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Ninth Circuit reverses itself, upholds dismissal of lawsuit over tainted water

The appellate panel changed its mind whether there was a triable issue that a Northern California city was transporting hazardous waste under the law when it wasn’t actively involved in removing the waste to a disposal site.

(CN) — Following an outcry by public water agencies, a panel of the Ninth Circuit Court of Appeals reversed itself and agreed that a Northern California city can't be held liable for transporting hazardous waste because of the presence of hexavalent chromium, commonly called chromium 6, in its drinking water.

The panel on Friday issued a superseding opinion that affirmed a judge's ruling that the city of Vacaville can't be held liable under the Resource Conservation and Recovery Act for the alleged elevated levels of the carcinogen, but it based its decision on a different element of the statute than was at issue last year when the panel overturned the judge's ruling.

In its new ruling, the panel said that the text of the federal statute defines “transportation” as part of the waste disposal process, such as shipping waste to hazardous waste treatment, storage or disposal facilities, but not as mere "conveyance" of hazardous waste. But in its 2017 lawsuit, California River Watch never claimed Vacaville was actively involved in shipping hazardous waste, according to today's decision.

"Under River Watch’s theory of liability, hexavalent chromium seeped through groundwater into the city’s wells, and the city incidentally carried the waste through its pipes when it pumped water to its residents," Circuit Judge Patrick Bumatay, a Donald Trump appointee, wrote for the majority. "Under this theory, the City could not be held liable for 'transportation."

Circuit Judge A. Wallace Tashima, a Bill Clinton appointee, who last year had disagreed with reinstating the lawsuit, said in a separate opinion that he concurred with the judgment but on different legal grounds. Since Vacaville's water complies with both federal and state standards, River Watch should have challenged the Environmental Protection Agency's standards if it found these standards too lenient, the judge said, instead of using a statute that regulates the disposal of hazardous waste in which the city had no part.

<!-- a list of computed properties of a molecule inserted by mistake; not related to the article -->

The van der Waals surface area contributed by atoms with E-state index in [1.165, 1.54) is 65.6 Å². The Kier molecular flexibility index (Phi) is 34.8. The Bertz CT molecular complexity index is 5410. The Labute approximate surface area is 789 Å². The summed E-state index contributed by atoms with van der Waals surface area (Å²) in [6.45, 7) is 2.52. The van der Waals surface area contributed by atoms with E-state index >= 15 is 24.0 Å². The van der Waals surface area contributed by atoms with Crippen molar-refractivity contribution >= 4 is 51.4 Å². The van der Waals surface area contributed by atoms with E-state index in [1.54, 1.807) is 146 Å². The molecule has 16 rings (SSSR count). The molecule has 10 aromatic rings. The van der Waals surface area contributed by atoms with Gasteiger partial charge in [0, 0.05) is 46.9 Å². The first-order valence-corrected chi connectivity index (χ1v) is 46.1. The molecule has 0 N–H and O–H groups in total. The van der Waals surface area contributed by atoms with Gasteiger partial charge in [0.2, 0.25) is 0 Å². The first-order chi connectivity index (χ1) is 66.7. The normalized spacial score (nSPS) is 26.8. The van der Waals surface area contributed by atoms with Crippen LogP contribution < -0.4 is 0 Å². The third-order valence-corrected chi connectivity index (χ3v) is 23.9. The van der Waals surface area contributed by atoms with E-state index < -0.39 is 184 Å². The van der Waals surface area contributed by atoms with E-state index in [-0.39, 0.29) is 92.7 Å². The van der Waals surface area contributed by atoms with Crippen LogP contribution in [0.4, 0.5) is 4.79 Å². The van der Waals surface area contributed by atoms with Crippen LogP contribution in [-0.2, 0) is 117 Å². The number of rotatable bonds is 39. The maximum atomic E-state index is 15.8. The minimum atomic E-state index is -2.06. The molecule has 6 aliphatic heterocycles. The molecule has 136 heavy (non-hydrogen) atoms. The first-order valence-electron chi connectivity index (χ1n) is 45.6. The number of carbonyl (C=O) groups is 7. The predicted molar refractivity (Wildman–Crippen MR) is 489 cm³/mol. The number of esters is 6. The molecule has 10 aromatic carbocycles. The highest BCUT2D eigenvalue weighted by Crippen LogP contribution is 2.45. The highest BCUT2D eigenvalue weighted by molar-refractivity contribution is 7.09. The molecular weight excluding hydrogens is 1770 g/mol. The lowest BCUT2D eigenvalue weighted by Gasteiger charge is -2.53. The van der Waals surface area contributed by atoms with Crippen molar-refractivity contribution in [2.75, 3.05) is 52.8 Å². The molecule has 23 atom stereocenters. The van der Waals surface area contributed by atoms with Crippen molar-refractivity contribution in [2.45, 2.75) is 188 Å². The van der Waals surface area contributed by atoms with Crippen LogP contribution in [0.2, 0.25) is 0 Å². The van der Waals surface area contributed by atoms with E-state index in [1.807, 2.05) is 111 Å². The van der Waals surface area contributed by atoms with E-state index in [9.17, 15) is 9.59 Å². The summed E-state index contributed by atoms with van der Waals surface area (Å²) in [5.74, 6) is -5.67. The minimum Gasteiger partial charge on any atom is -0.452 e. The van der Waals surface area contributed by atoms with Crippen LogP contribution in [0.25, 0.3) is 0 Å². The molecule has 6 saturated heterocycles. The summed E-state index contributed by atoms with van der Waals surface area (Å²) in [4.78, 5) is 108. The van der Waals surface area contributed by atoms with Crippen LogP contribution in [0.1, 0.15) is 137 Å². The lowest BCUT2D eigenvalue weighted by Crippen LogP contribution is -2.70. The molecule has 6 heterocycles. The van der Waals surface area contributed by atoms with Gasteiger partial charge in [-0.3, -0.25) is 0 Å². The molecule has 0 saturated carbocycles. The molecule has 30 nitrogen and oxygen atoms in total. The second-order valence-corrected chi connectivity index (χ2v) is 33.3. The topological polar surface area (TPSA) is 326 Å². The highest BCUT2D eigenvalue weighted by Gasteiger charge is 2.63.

"The panel decision was based upon an issue that was not part of the district court's holding and was not raised by Vacaville in the district court case but only on appeal," Jack Silver, an attorney for River Watch said. "The panel's decision was not based upon any prior case law but upon a definition of transportation that is contrary to past decisions by this court."

River Watch hasn't yet decided whether to request a rehearing en banc or whether to file a petition for a writ of certiorari with the U.S. Supreme Court, Silver said.

River Watch claims the source of the city’s problem is a former wood preserving plant that was classified as a federal hazardous waste site in 1980. The business dumped substances containing chromium 6 for years, and the carcinogen eventually oozed into the city’s nearby groundwater wells.

Vacaville gets about 35% of its water from groundwater wells, with the rest coming from nearby Lake Berryessa and the State Water Project. The city argued in court that it is immune to the suit as it had no role in causing the contamination. The city has disputed the group’s contamination theory, saying chromium 6 ends up in its groundwater naturally and that only two of its wells are near the old wood processing site.

In September of last year, the Ninth Circuit panel in a 2-1 decision overturned the judge's finding that River Watch hadn't shown chromium 6 was a "solid waste" under the RCRA. The panel also said that there was a triable issue of fact, which means it can't be decided by the judge as a matter of law, whether Vacaville was a "transporter" of solid waste under the statute.

That part of the decision prompted an outcry by, among others, the Association of California Water Agencies, which said the majority’s unprecedented interpretation of the RCRA subjected water utilities to liability as “transporters” of hazardous waste "when they innocently encounter waste disposed of by third parties with whom they have no relationship and over whom they have no control."

U.S. District Judge Douglas Rayes, a Barack Obama appointee sitting by designation, rounded out the panel.

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